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Understanding and Overcoming Loneliness – A Common Cause of Depression

Ila Bonczek
Ila lives in the Garden State with her family and four chickens. She has been growing produce and perennials for 20 years, and recommends gardening for food and fun, but not for fortune.
Published: October 2, 2022
Worldwide statistics of loneliness in 2021 ranged from 15 to 50 percent, depending on the country. The US was middling, at 31 percent. (Image: Marina Shatskikh via pexels)

Often linked with depression, loneliness is a psychological state that impacts physical health and may even lead to premature death — and it is more widespread than one might imagine. One Cigna survey of 10,000 adults revealed that 61 percent felt lonely.

In a piece about Robin Williams, the New Yorker described described suicide as “a crime of loneliness.”

What is loneliness

While the physical condition of being alone may result in loneliness, loneliness is not dependent on this factor. Loneliness is a state of mind where one feels unwanted, unloved, or unconnected, and perceives this as social isolation. This mental state can manifest even when surrounded by people, if one cannot relate to them. 

While one might assume that loneliness mainly affects the older population, it is actually young adults, or generation z, that are most likely to report being lonely – with nearly 50 percent believing they have no close friends, or no friends at all. Loneliness increases in the elderly after the age of 75, when physical health often begins to deteriorate. 

It is important to note that solitude itself is not a negative state. Voluntarily choosing to be alone can give one a healthy break, improve focus and allow time for self-care. If one feels that isolation is neither optional nor optimal, then loneliness can set in. The longer it lingers, the greater the risk of its impacting your health.

Negative impacts of loneliness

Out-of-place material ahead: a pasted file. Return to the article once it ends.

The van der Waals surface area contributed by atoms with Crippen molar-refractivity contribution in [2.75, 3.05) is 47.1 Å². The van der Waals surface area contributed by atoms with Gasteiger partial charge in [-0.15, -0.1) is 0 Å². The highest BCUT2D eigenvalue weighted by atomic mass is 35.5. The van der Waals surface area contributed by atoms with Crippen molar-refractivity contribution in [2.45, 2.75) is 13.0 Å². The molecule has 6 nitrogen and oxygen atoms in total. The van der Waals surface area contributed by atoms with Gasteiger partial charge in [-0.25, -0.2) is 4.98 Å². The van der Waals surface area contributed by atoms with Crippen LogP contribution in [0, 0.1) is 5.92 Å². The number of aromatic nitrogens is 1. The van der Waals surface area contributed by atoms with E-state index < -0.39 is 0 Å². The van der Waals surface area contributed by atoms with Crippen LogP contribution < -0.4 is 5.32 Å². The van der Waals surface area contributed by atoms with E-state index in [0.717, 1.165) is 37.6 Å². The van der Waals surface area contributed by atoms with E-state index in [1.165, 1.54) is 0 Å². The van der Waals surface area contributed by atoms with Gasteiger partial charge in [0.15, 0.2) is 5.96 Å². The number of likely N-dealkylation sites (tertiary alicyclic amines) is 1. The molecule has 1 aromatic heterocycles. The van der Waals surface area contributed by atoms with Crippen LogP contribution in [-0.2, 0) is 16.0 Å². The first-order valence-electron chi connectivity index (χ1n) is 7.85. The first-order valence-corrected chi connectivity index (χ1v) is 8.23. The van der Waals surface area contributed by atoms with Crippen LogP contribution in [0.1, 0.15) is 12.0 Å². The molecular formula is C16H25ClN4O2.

Several studies have found a relationship between loneliness and depression, and some research says the two feed off and perpetuate each other. Both loneliness and depression are linked with poor health and well-being. 

Loneliness and depression can feed off one another. (Image: Kat Smith via pexels)

According to Katherine Peters, MD, associate professor of neurology and neurosurgery at Duke University, “Loneliness can change the neurochemistry of the brain, turning off the dopamine [“feel good” hormone] neurons, which trigger the reward response, and causing some degeneration in the brain when the reward response is not activated.” 

A study in the UK of people over 50 suffering from depression showed loneliness as a factor for 20 percent of the participants. The University College London research also revealed that increasing levels of loneliness doubled a person’s risk for becoming depressed.

Reduced immunity

Loneliness has been shown to increase the level of stress hormones — like cortisol — in the body. These hormones are important survival tools that, in small doses, help reduce inflammation and boost immunity. A continual supply of cortisol, however, will render it ineffective and result instead in reduced immunity — making one more susceptible to disease; and increased inflammation — a common factor in many chronic illnesses. 

“Loneliness is a form of stress that depresses the immune system,” as Ami Rokach, PhD, a clinical psychologist at York University in Toronto, puts it. “If you’re lonely, you can get sick more easily and remain sick for longer.” 

Increased pain

Since the brain processes physical and emotional pain similarly, lonely people may feel more physical discomfort, aches, and pain in general than those with healthy social relationships. 

Disrupted sleep

Higher levels of stress and anxiety caused by loneliness also impact sleeping patterns. According to Louise Hawkley, PhD, senior research scientist at the University of Chicago, in order to sleep well, we need to feel safe. “Lonely people are susceptible to implicit feelings of anxiety that can impair their sleep quality.”

In addition, compared with those who enjoy healthy social relationships, adults who are lonely tend to get less exercise and consume more fat, contributing to increases in daytime fatigue.

Cognitive impairment

Loneliness can also affect memory and learning. Martina Luchetti, PhD, assistant professor of behavioral sciences and social medicine at the College of Medicine at Florida State University, found loneliness “associated with reductions in brain-derived neurotrophic factor, a protein crucial for neuronal health, cognition, and memory.” 

Her research revealed a connection between loneliness and reduced cognitive performance, increasing the risk of dementia for the elderly.  

Under-regulated behavior

The emotional stress of loneliness can lead one to seek relief in self-destructive behavior, such as substance abuse or unhealthy eating habits; avoiding social opportunities; or making poor decisions based on a negative self image.